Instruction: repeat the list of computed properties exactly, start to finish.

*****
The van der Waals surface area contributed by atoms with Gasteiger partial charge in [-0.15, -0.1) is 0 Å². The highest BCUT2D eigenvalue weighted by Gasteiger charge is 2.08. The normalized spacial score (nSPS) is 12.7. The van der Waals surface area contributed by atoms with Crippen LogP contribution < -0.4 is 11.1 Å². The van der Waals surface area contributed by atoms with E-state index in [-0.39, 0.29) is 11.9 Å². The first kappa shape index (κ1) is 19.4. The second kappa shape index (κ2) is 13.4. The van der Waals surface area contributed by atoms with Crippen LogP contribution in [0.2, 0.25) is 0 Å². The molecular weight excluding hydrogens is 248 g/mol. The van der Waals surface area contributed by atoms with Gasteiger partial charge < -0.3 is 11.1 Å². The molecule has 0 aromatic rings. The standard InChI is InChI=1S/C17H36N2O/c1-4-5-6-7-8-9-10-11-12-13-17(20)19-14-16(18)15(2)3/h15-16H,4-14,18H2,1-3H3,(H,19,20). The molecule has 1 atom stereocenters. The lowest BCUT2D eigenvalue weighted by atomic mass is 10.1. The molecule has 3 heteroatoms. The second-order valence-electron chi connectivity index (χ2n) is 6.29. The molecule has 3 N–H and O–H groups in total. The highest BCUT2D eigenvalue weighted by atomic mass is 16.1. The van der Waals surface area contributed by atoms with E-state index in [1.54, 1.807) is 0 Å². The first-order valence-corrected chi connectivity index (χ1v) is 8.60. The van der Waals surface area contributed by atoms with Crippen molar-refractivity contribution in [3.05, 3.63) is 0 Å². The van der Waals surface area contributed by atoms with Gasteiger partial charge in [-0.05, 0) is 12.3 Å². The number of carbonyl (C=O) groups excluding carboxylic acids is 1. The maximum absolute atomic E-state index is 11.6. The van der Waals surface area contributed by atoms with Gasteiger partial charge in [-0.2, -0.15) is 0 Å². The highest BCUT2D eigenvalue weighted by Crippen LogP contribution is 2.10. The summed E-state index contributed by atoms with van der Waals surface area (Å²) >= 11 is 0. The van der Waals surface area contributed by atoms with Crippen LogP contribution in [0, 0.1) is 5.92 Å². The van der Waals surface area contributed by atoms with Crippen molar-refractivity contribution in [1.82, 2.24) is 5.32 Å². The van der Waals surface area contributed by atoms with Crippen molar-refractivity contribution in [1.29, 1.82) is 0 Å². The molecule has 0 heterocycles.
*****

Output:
The van der Waals surface area contributed by atoms with Gasteiger partial charge in [-0.15, -0.1) is 0 Å². The highest BCUT2D eigenvalue weighted by Gasteiger charge is 2.08. The normalized spacial score (nSPS) is 12.7. The van der Waals surface area contributed by atoms with Crippen LogP contribution < -0.4 is 11.1 Å². The van der Waals surface area contributed by atoms with E-state index in [-0.39, 0.29) is 11.9 Å². The first kappa shape index (κ1) is 19.4. The second kappa shape index (κ2) is 13.4. The van der Waals surface area contributed by atoms with Crippen LogP contribution in [0.2, 0.25) is 0 Å². The molecular weight excluding hydrogens is 248 g/mol. The van der Waals surface area contributed by atoms with Gasteiger partial charge < -0.3 is 11.1 Å². The molecule has 0 aromatic rings. The standard InChI is InChI=1S/C17H36N2O/c1-4-5-6-7-8-9-10-11-12-13-17(20)19-14-16(18)15(2)3/h15-16H,4-14,18H2,1-3H3,(H,19,20). The molecule has 1 atom stereocenters. The lowest BCUT2D eigenvalue weighted by atomic mass is 10.1. The molecule has 3 heteroatoms. The second-order valence-electron chi connectivity index (χ2n) is 6.29. The molecule has 3 N–H and O–H groups in total. The highest BCUT2D eigenvalue weighted by atomic mass is 16.1. The van der Waals surface area contributed by atoms with E-state index in [1.54, 1.807) is 0 Å². The first-order valence-corrected chi connectivity index (χ1v) is 8.60. The van der Waals surface area contributed by atoms with Crippen molar-refractivity contribution in [3.05, 3.63) is 0 Å². The van der Waals surface area contributed by atoms with Gasteiger partial charge in [-0.05, 0) is 12.3 Å². The number of carbonyl (C=O) groups excluding carboxylic acids is 1. The maximum absolute atomic E-state index is 11.6. The van der Waals surface area contributed by atoms with Gasteiger partial charge in [-0.2, -0.15) is 0 Å². The highest BCUT2D eigenvalue weighted by Crippen LogP contribution is 2.10. The summed E-state index contributed by atoms with van der Waals surface area (Å²) >= 11 is 0. The van der Waals surface area contributed by atoms with Crippen LogP contribution in [0, 0.1) is 5.92 Å². The van der Waals surface area contributed by atoms with Crippen molar-refractivity contribution in [1.82, 2.24) is 5.32 Å². The van der Waals surface area contributed by atoms with Crippen molar-refractivity contribution in [1.29, 1.82) is 0 Å². The molecule has 0 heterocycles.